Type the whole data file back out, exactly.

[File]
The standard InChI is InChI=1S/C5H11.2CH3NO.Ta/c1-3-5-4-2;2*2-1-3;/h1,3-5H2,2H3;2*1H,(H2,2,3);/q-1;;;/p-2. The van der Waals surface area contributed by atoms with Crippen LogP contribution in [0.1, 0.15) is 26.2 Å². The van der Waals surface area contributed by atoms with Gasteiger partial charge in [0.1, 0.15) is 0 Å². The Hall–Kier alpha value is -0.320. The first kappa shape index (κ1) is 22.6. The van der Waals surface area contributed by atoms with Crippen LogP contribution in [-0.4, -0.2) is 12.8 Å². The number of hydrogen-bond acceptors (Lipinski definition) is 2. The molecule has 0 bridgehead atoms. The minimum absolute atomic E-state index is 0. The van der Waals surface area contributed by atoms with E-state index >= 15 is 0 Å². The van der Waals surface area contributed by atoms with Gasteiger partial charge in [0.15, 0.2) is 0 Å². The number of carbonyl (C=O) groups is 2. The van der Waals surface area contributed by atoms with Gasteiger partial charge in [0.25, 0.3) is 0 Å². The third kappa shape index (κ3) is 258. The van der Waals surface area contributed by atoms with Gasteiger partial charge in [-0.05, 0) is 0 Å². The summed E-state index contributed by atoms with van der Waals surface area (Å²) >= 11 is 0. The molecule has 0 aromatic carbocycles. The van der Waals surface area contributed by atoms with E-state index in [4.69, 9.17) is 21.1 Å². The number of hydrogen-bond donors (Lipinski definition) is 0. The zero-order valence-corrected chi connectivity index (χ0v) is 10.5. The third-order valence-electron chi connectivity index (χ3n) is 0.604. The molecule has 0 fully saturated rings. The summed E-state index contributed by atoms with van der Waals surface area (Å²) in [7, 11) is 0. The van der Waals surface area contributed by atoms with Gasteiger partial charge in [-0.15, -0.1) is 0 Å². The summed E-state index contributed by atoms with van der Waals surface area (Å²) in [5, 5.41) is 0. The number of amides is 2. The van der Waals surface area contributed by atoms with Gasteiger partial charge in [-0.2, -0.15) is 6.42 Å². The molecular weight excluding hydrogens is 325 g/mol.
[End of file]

The standard InChI is InChI=1S/C5H11.2CH3NO.Ta/c1-3-5-4-2;2*2-1-3;/h1,3-5H2,2H3;2*1H,(H2,2,3);/q-1;;;/p-2. The van der Waals surface area contributed by atoms with Crippen LogP contribution in [0.1, 0.15) is 26.2 Å². The van der Waals surface area contributed by atoms with Gasteiger partial charge in [0.1, 0.15) is 0 Å². The Hall–Kier alpha value is -0.320. The first kappa shape index (κ1) is 22.6. The van der Waals surface area contributed by atoms with Crippen LogP contribution in [-0.4, -0.2) is 12.8 Å². The number of hydrogen-bond acceptors (Lipinski definition) is 2. The molecule has 0 bridgehead atoms. The minimum absolute atomic E-state index is 0. The van der Waals surface area contributed by atoms with E-state index >= 15 is 0 Å². The van der Waals surface area contributed by atoms with Gasteiger partial charge in [0.15, 0.2) is 0 Å². The number of carbonyl (C=O) groups is 2. The van der Waals surface area contributed by atoms with Gasteiger partial charge in [0.25, 0.3) is 0 Å². The third kappa shape index (κ3) is 258. The van der Waals surface area contributed by atoms with Gasteiger partial charge in [-0.05, 0) is 0 Å². The summed E-state index contributed by atoms with van der Waals surface area (Å²) >= 11 is 0. The molecule has 0 aromatic carbocycles. The van der Waals surface area contributed by atoms with E-state index in [4.69, 9.17) is 21.1 Å². The number of hydrogen-bond donors (Lipinski definition) is 0. The zero-order valence-corrected chi connectivity index (χ0v) is 10.5. The third-order valence-electron chi connectivity index (χ3n) is 0.604. The molecule has 0 fully saturated rings. The summed E-state index contributed by atoms with van der Waals surface area (Å²) in [7, 11) is 0. The van der Waals surface area contributed by atoms with Gasteiger partial charge in [-0.15, -0.1) is 0 Å². The summed E-state index contributed by atoms with van der Waals surface area (Å²) in [5, 5.41) is 0. The number of amides is 2. The van der Waals surface area contributed by atoms with Gasteiger partial charge in [-0.2, -0.15) is 6.42 Å². The molecular weight excluding hydrogens is 325 g/mol.